The big thing that we were trying to do is identify those pathways, understand what are all the potential influences, and then use that to illustrate to public health officials and anybody that’s working on the ground trying to address these issues, where the potential places for mitigation to actually reduce the potential impacts [are]. I think that’s the same thing with all these different extreme events.

TG: Could you tell me a little bit more about what the pathways between climate change and mental health outcomes look like?
JB: You have a climate driver or climate impact and it doesn’t necessarily always lead to a mental health outcome. There’s the exposure pathway and then there’s the societal and behavioral factors that influence the pathway, and then also the environmental and institutional factors that influence the pathway and all of these things can lead to mental health outcomes.

Each one is specific and unique. What can happen is you have the climate driver, you have the drought. You have the exposure pathway, which is a loss of agricultural production. Maybe a loss of livelihood because the farmer can no longer support their family because the crops are dead and they don’t have the ability to make the money that they need to support their family. Then because of that, and additional factors, you can have mental health outcomes: stress, maybe substance abuse, anxiety. Different issues can potentially arise because of it.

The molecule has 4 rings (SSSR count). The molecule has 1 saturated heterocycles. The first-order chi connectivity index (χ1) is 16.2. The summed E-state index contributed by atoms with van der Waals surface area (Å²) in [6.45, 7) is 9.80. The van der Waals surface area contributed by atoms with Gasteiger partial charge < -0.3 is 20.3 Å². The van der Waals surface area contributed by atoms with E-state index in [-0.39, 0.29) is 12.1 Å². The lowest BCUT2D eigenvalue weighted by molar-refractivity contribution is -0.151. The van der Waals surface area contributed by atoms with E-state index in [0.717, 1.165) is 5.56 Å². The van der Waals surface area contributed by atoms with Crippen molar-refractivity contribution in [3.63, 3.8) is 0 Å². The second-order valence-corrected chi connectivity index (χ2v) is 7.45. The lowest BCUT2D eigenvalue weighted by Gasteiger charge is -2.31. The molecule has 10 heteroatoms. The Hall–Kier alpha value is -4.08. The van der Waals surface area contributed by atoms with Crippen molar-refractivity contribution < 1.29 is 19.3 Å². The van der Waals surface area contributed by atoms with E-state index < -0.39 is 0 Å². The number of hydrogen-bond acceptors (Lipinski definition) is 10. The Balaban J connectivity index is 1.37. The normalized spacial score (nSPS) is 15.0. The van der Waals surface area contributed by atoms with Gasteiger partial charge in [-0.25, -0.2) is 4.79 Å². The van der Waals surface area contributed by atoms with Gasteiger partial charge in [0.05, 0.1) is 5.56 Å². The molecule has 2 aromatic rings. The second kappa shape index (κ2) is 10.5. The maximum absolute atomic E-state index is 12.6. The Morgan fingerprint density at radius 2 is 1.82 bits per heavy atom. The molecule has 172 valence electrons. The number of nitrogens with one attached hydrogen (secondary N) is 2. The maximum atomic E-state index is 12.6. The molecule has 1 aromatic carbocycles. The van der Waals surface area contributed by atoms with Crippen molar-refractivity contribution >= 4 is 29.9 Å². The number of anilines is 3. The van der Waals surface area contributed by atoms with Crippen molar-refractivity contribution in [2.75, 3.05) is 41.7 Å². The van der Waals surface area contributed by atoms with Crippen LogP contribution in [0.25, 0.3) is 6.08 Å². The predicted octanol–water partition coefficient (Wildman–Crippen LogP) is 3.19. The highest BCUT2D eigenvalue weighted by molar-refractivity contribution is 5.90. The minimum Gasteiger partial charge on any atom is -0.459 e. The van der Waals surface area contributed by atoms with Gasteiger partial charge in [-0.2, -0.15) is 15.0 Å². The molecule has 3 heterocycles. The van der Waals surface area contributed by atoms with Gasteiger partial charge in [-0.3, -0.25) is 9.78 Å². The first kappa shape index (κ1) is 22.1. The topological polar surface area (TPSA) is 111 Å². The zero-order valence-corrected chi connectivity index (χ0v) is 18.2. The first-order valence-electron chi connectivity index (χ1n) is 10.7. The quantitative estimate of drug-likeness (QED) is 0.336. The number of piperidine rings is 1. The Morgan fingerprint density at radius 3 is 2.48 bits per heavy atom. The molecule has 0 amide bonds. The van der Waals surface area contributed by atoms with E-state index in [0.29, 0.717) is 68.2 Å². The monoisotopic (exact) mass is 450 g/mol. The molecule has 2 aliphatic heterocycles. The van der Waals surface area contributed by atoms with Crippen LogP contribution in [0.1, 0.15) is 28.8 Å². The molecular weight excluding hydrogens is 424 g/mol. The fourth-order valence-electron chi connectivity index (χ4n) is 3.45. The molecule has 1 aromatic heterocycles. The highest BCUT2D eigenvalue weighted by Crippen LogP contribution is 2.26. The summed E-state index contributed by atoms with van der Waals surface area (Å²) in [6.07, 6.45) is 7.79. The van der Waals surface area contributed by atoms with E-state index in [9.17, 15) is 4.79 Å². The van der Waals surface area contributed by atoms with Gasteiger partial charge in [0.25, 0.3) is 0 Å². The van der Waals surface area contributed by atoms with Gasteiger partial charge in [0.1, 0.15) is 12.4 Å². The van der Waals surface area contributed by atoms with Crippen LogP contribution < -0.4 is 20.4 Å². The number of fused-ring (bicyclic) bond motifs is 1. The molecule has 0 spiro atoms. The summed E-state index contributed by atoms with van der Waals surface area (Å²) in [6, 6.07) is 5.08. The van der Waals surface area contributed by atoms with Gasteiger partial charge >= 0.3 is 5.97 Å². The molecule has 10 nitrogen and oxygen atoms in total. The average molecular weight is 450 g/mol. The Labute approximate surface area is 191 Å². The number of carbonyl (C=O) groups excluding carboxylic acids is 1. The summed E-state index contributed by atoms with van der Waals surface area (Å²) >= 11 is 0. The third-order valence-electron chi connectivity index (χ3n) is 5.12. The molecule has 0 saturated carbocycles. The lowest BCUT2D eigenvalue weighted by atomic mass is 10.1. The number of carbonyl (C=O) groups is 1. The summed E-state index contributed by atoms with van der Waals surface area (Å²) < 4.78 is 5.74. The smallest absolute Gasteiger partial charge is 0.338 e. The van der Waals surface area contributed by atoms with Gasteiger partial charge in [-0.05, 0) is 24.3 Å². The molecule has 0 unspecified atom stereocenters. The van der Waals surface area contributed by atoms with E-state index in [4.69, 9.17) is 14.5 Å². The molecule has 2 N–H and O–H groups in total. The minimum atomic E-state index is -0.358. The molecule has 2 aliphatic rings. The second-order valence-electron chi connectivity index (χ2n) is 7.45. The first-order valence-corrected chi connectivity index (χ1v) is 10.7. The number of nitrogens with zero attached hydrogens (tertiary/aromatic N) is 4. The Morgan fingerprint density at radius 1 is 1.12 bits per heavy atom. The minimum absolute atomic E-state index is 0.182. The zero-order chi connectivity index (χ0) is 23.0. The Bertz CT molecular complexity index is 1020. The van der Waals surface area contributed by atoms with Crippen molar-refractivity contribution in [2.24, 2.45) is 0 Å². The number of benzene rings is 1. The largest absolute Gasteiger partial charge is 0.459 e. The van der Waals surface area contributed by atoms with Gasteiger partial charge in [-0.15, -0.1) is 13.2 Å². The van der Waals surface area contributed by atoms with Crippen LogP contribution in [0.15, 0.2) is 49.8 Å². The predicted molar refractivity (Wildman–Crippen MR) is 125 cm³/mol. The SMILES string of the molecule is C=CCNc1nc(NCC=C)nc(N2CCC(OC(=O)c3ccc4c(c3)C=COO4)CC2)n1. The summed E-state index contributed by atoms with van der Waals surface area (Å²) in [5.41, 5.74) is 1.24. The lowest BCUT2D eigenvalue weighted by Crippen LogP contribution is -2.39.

“Where is the support group for those people? Is there good community involvement to help stabilize any of the issues that may have happened. What’s their family situation like? Do they have insurance, and will that be able to sustain them during that time period?”

But that doesn’t always occur. What happens is you have those other factors that are influencing that pathway. You have the societal and behavioral factors: does the person have preexisting mental health conditions? What’s the socioeconomic status of that region? Where is the support group for those people? Is there good community involvement to help stabilize any of the issues that may have happened. What’s their family situation like? Do they have insurance, and will that be able to sustain them during that time period? You also have the environmental factors. Does the local public health department understand the implications of drought on mental health? Is there messaging and information out there so that they can get the necessary help that they need in these times? Those are all factors that play in there as well. At the end, that’s what potentially drives that mental health outcome.

TG: What is it like working on research at a time when so many governmental agencies intended to help support this research are disappearing?